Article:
There's nothing like the discovery of a new plant to get gardeners giggly with anticipation.
Nicholas Staddon's enthusiasm is infectious as he discusses Wild Swan anemones and Purple Passion hydrangeas. These are plants few people have seen before and that's his business.
"It's really fun (to find out) where some of these plants have come from," said Staddon, director of new plant introductions for Monrovia Growers. "When you're plant people, this is really exciting stuff."
Staddon will be the featured speaker today at the Sacramento Perennial Plant Club's annual vendor sale, which features hundreds of rare and unusual plants. Open to the public, the event will be at the Shepard Garden and Arts Center in Sacramento's McKinley Park.
Staddon will share how giant growers, such as Monrovia, find new plants and potential best sellers.
"I plan to take people behind the curtain," he said. "People ask me: 'How do you grow these plants? What soil do you use? Do you spray them? How do you propagate?' "
But most of all, they just want to know: What's this beautiful plant?
Staddon offers several head-scratching examples that perplex experts and captivate gardeners.
Start with Wild Swan, a hybrid Japanese anemone. Its lineage goes back to cliff-dwelling perennials that cling to rocks in Nepal. This particular hybrid was discovered in a Scottish garden, where it grew for more than a decade.
Plant scientists perfected Wild Swan, creating a reliable, free-flowering shrub. In 2011, it won top honors at the famed Chelsea Flower Show.
"It's extremely flower-rich and highly unusual," Staddon said. "It looks great coming and going. As you approach it, you see wonderful white flowers with bright yellow stamens. Then you see these lovely nodding amethyst backs as you're walking away."
The Purple Passion hydrangea is a variation on a familiar favorite.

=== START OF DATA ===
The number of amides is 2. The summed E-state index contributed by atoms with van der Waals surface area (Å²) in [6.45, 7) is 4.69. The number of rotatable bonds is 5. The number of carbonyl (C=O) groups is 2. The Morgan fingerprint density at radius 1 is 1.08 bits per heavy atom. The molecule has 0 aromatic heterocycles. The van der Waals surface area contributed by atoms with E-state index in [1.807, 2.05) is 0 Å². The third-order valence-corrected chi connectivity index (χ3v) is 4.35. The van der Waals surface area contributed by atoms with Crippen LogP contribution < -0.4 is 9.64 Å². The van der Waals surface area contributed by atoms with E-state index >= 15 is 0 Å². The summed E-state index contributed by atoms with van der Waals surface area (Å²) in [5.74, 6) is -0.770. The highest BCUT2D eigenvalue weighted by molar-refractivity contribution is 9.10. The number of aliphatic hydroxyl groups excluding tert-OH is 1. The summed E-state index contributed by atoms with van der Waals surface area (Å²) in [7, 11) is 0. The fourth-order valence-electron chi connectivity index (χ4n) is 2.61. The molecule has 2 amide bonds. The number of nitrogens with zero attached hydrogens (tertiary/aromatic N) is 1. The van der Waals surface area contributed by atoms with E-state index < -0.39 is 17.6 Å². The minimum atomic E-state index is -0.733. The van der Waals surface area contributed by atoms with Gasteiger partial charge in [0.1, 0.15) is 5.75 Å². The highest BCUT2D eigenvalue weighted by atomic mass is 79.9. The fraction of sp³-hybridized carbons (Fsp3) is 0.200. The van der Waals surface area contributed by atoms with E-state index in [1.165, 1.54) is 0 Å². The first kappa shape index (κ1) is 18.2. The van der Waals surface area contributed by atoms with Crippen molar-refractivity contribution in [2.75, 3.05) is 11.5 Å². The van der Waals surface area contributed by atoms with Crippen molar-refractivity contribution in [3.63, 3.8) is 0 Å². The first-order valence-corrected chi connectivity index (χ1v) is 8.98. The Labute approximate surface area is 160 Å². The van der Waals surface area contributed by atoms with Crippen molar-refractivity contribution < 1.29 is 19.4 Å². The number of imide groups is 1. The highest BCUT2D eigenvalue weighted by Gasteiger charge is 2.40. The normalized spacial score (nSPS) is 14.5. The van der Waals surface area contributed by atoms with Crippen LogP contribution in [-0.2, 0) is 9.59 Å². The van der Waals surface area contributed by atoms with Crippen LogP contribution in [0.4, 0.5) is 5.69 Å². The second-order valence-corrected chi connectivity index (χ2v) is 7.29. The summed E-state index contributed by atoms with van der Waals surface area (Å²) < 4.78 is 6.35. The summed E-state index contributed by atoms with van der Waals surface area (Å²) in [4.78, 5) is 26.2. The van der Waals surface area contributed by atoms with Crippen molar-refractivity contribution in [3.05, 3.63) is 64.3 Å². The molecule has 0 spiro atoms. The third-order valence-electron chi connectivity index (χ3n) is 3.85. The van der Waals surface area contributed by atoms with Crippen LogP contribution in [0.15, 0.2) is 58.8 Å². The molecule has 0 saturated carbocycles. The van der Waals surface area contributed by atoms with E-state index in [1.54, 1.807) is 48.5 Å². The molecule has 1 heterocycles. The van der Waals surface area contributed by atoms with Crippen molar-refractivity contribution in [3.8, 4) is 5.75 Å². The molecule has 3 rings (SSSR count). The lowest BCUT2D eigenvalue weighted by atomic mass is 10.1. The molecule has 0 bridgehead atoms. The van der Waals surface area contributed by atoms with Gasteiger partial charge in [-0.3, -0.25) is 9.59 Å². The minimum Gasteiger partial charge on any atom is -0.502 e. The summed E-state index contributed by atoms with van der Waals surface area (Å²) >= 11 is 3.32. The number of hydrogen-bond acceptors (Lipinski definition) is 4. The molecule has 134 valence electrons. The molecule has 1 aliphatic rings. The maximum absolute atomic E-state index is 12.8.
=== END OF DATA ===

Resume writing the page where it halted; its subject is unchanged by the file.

"It has this wonderful purple foliage," he said. "That's what makes it so appealing. It's an old-fashioned shrub and loves the shade."
Edible ornamentals remain a hot trend, said Staddon. He cited several beauties including Angel Red pomegranate, Bountiful Blue blueberries and the container-ready blueberries Jellybean and Peach Sorbet.
Angel Red was discovered as an accidental seedling that sprouted in the middle of an overgrown lawn in Visalia. Said Staddon, "It's a really unique plant that was found totally by chance. How many more great plants are out there, still waiting to be found?"
Joan Coulat, the longtime "begonia lady" at Capital Nursery, is now retired, but she's still very busy with begonias and other plants. Right now, she's organizing an April 13 bus tour with the Sacramento Begonia Society to three destination nurseries in the Bay Area: Alden Lane in Livermore, Navlet's Garden Center in Danville and Orchard Nursery in Lafayette.
With the price of gas, it's a bargain at $35.
"All are spectacular nurseries," Coulat said. "Plus we'll have pastries on the way down and cheese and fruit on the way back. For $13 more, we'll provide a box lunch."
Deadline to sign up is Friday. Call (916) 486-9505.
Make that Aaron
Featured in my March 23 column, our guide and culinary garden expert at the French Laundry garden in Yountville was Aaron Keefer, not Adam. Blame too much Napa Valley touring before hitting the oyster-leaf spinach.
MEET HOFFMAN, ARRINGTON
Ready for spring? Get the dirt on gardening with KFBK's "Farmer Fred" Hoffman and Sacramento Bee garden writer Debbie Arrington at 8 p.m. Wednesday at Bows and Arrows, 1815 19th St., Sacramento.
Hoffman and Arrington will read some of their own garden prose and answer questions, then the mike will be open for other gardening writers and bloggers to share their work.
Admission is free, but space is limited. Sign up in advance online at http://wordsaloud3. eventbrite.com.
12th ANNUAL VENDOR SALE
Where: Shepard Garden and Arts Center, 3330 McKinley Blvd., Sacramento
When: 9 a.m.-3 p.m. today
Details: www.sacramentoperennialplantclub.org, (530) 885-9248
Highlights: Find hundreds of unusual plants and garden treasures at this major event, presented by the Sacramento Perennial Club. At noon, Nicholas Staddon, Monrovia Growers' director of new plants, will present "Behind the Curtain," how nurseries find new introductions and bring them to market.
Call The Bee's Debbie Arrington, (916) 321-1075. Follow her on Twitter @debarrington.